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Eagle County’s Agricultural History, Aug. 15, 2019

  Thursday, Aug. 15,  5:30-7 pm

Discover the human history of Eagle Valley and the use of its rich natural resources for food production. Kathy Heicher from Eagle County Historical Society will take us back in time to what gave rise to local names such as Potato Patch Drive and Everkrisp Trail.

Please note: Our evening speaker series will be held at the Vail Public Library this summer because our exhibit Exposed: the Secret Life of Roots is so big there’s no more room in the Betty Ford Alpine Gardens Education Center. Be sure to come check it out -there are roots hanging from the ceiling!

Vail Public Library, 292 W. Meadow Drive.

5:30-7 pm
Refreshments and light appetizers provided
No cost due to the generosity of the Friends of Vail Public Library
REGISTER HERE

The History of Eagle County + Museum Visit, Aug. 7, 2019

 Special offer for members only

Wednesday, Aug. 7,  9 a.m.

Eagle County Administration Building in Eagle, Garden-level classroom

Local historian Kathy Heicher will present a slide show and talk that will reveal Eagle County history stretching from the Ute occupation in the early 1800s to the development of the county’s ski resort economy in the 1960s. The lecture will be followed by a visit to the Historical Museum in Eagle.

To reserve a spot in the class, RSVP to: [email protected] by Aug. 6. Cost of the class is $10 for ECHS members. (Pay cash at the door or via the “Donation” button on our website, eaglecountyhistoricalsociety.com.)

*** Note: Local realtors seeking “Vail Pro” education credit for the class must register through the Vail Board of Realtors (http://www.vbr.net).

Seasons of the Nuche: June 5 through mid-July

 Ute Traveling Exhibit Seasons of the Nuche: Transitions of the Ute People

Colorado Mountain College in Edwards

June 5 – mid July

Presented by The Eagle County Historical Society, 

working in partnership with the Aspen Historical Society.

History buffs are invited to view the exhibit at any time during CMC’s regular operating hours. 

Song of the Nuche  June 20, 2019

A crowd of about 100 people turned out for the Eagle County Historical Society’s ‘Tales of the Ute People’ program. Aspen Historical Society’s Nina Gabianelli shared the Ute creation story and the history of the Utes in Colorado. Skyler Lomahaftewa, a member of the Northern Ute Indian tribe who lives in the Roaring Fork Valley, described his upbringing, traditions, and offered a song and drum demonstration. Many thanks to program sponsors ECHS, Colorado Mountain College, Metcalf Archaeological Consulting, and Aspen Historical Society.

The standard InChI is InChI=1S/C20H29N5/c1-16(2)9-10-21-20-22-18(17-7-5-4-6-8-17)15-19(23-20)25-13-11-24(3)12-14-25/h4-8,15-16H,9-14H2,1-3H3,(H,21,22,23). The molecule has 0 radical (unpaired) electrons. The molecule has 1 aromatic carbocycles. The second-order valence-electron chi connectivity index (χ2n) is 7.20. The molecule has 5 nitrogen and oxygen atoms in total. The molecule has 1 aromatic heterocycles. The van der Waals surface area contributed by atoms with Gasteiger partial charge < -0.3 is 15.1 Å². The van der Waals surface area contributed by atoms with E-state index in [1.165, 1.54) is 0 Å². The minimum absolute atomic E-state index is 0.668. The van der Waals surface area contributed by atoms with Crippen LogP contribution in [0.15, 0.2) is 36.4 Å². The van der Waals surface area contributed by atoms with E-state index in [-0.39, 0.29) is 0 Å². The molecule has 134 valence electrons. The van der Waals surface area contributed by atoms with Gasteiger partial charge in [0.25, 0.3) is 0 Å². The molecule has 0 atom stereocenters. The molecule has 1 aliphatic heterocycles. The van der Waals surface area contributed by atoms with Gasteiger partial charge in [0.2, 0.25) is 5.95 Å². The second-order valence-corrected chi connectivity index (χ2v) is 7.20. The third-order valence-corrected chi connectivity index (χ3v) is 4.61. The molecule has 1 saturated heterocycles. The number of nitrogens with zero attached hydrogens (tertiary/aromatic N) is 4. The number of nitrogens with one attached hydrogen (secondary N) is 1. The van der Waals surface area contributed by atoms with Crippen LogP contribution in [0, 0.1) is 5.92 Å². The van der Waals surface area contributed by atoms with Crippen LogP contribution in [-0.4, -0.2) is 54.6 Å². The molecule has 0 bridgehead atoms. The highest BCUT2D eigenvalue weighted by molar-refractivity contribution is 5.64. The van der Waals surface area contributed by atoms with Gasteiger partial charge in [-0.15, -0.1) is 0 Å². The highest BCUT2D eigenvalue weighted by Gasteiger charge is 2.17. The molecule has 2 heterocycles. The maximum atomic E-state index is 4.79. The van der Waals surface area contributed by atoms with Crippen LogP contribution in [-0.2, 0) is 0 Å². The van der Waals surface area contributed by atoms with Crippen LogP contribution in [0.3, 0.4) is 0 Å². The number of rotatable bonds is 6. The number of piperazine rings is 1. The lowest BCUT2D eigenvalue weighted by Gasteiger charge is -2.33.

Last Stand of the Pack June 13

Event: The Last Stand of the Pack
What: A presentation about history of wolves in Eagle County, and their possible future in Colorado
Featuring: Fort Lewis College Professor and Historian Andrew Gulliford
When: Thursday, June 13
Time: 6:30 p.m.
Where: (Old) Exhibit Hall, Eagle County Fairgrounds, Eagle
Admission: $10 ($5 for Historical Society members).

In 1929, Forest Service conservationist Arthur Carhart and Bureau of Biological Survey hunter Stanley P.Young wrote “The Last Stand of the Pack,” the story of the extermination of the last wolves in Colorado
in the 1920s. Two of those wolves were from Eagle County.

Andrew Gulliford

Ninety years later, wolves are being viewed from a different perspective. College professor Andrew Gulliford and fellow author Tom Wolf have resurrected that 1929 book, reprinting it as an anthology that
includes the perspectives of ranchers and environmentalists. Gulliford will discuss the book in a special presentation hosted by the Eagle County Historical Society.
The public is welcome.

Special Cowboy Moments: Eagle County Fair & Rodeo Video

Television writer Kevin Holten and his crew from RFD-TV (a cable television network with an emphasis on rural lifestyles) spent several days at the 2018 Eagle County Fair last year, shooting scenes celebrating Eagle County’s rural history and traditions. The show, “Special Cowboy Moments” aired for the first time Wednesday, May 22. You’ll find a lot of Eagle County history and some familiar faces in this program. Several of the interviews were filmed in our history museum. The length of the program (including advertising) is 28 minutes, so give yourself some time and enjoy!